We're setting the record straight on all your kitchen habits as we separate fact from fiction.
We don't mean to rain on your royal cleandom, but this might just burst your air tight bubble. Despite all of your OCD-like tendencies, the kitchen, your sanctum, the place where you fulfill your wildest food fantasies could be a safe haven for germs. Now, before we offend, let us start by saying it's not your fault. There are some dirty little myths going around out there. Luckily for you, we're setting the record straight on all your kitchen habits as we separate fact from fiction.
Placing hot food in the refrigerator will breed bacteria.
The longer you leave your food out to cool, the more time bacteria has to form and contaminate your vittles. In fact, bacteria actually form faster in room temperature than in a cooler environment.
Plastic cutting boards are safer than wood cutting boards.
There's nothing safe about a reused surface. The more proliferated the surface, the more germs you have hidden in the cracks. The only way to guarantee that your cutting board is free of bacteria is by constant runs in with the dishwasher, bleaching, or by replacing it. A plastic cutting board does not with stand germs better than wood. However it is much easier to clean and replace.
You can sterilize a kitchen sponge by putting it in the microwave.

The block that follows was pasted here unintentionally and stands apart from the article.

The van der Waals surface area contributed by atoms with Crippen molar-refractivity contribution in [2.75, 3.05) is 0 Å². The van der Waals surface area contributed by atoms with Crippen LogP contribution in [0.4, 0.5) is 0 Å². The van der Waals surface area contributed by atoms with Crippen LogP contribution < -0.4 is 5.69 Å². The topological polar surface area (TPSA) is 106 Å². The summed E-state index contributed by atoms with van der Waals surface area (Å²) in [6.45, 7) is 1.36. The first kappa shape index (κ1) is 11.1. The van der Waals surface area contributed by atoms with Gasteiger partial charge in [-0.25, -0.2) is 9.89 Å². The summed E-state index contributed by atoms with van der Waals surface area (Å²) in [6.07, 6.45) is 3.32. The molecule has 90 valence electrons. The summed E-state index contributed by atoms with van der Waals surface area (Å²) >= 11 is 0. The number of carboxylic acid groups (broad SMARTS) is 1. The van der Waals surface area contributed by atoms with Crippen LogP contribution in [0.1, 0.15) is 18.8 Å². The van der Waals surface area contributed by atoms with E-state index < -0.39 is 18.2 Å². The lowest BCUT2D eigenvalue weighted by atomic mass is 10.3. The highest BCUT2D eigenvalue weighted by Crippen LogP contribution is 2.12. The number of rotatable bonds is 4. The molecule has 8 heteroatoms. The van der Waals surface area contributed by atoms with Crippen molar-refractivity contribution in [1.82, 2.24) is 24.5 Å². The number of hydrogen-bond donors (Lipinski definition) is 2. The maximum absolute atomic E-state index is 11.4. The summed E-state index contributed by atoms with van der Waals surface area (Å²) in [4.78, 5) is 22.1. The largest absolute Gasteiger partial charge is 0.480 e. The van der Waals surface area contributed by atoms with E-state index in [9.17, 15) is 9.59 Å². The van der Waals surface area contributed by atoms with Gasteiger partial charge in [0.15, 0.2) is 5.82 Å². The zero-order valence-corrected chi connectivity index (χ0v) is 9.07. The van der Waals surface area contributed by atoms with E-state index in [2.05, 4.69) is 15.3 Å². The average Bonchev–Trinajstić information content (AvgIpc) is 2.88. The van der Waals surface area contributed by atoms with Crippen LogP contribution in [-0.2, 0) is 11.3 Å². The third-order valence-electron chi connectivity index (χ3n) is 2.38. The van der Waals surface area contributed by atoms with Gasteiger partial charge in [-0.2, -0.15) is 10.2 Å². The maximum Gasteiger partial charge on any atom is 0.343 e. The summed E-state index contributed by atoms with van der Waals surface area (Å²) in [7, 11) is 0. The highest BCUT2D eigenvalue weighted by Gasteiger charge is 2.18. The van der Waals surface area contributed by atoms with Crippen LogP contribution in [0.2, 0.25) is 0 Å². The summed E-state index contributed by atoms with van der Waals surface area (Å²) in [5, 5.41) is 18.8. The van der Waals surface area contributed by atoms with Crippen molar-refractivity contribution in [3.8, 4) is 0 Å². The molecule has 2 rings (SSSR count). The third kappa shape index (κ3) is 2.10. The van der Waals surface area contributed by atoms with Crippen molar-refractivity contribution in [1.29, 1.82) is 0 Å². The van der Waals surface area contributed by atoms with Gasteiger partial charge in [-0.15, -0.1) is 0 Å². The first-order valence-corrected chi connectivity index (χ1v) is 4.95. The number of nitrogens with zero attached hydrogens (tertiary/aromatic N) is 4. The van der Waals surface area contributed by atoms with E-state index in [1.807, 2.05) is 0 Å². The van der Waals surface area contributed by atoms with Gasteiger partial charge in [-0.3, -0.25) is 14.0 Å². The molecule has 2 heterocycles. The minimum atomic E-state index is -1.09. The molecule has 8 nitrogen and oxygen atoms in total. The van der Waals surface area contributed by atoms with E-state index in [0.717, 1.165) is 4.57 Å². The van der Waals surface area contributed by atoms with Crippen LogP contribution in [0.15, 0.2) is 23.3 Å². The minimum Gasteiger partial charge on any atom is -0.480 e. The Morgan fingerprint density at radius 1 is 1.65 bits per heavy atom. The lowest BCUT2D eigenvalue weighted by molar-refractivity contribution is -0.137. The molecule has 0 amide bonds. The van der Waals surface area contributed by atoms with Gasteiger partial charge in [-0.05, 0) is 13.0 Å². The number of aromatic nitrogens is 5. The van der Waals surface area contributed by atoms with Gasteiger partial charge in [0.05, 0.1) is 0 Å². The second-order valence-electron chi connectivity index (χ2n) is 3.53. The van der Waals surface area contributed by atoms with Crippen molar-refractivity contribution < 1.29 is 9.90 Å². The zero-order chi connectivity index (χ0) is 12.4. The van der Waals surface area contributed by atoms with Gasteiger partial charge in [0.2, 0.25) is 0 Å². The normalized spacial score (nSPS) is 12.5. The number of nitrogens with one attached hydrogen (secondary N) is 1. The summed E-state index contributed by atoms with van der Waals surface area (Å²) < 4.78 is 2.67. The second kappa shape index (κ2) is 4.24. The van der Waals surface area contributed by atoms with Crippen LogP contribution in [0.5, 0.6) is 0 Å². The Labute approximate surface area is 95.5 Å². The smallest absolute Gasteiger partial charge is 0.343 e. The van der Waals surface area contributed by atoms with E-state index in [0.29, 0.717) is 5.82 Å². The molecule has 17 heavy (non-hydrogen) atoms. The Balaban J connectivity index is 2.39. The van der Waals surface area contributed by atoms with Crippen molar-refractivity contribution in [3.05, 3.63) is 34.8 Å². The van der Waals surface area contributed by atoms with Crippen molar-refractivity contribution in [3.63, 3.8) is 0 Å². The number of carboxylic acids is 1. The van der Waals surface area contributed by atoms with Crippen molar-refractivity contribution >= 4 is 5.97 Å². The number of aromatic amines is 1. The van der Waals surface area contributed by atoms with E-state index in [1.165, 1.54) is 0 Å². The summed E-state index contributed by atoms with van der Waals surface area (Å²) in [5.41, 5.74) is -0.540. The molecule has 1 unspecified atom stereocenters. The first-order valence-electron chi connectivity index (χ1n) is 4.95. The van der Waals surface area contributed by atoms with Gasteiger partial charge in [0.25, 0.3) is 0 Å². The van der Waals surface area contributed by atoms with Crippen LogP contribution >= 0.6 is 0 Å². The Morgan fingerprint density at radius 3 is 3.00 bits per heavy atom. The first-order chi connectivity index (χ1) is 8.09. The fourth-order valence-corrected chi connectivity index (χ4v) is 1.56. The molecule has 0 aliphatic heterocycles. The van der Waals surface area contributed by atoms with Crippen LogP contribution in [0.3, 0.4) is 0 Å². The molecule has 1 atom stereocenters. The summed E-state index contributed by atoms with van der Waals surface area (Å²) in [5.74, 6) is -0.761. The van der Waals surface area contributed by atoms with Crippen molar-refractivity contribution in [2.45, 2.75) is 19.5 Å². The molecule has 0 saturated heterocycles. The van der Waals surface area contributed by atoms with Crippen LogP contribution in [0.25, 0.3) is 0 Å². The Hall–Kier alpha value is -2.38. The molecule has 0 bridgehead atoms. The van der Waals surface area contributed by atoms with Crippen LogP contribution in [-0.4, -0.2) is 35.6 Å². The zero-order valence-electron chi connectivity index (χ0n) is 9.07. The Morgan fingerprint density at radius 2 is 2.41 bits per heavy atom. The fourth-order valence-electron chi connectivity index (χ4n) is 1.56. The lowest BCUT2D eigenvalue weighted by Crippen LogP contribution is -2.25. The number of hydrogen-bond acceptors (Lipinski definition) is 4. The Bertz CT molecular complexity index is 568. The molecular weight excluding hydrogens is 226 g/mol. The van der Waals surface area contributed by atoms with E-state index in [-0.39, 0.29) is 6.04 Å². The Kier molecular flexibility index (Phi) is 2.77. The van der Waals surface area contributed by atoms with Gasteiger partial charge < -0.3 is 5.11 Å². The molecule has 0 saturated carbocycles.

You shouldn't rely on your microwave to do the job of killing germs. It's true that radiation attacks microorganisms. Still, there are dead spots in a microwave where the radiation does not reach. Mostly likely all the germs in your sponge will not get zapped. Tip: Submerge your sponge in a bowl of water. Heat the bowl in the microwave for about four minutes on high; this should kill any nasty critters.
Wipe down the counters with a sterilized kitchen sponge will kill germs.
If only it were that easy. However, studies have shown that by wiping down with a sponge, you are simply spreading the bacteria around on the surface. To ensure that you actually eliminate the germs, wipe countertops down with a paper towel and cleaning disinfectant.
The five second rule
A study out of Clemson University found that, if you pick up food or utensils from the ground in less than five seconds, it does in fact accumulate less germs. However that still doesn't guarantee that no germs come into contact. So, rule of thumb: don't use things off the ground. That's just plain old gross.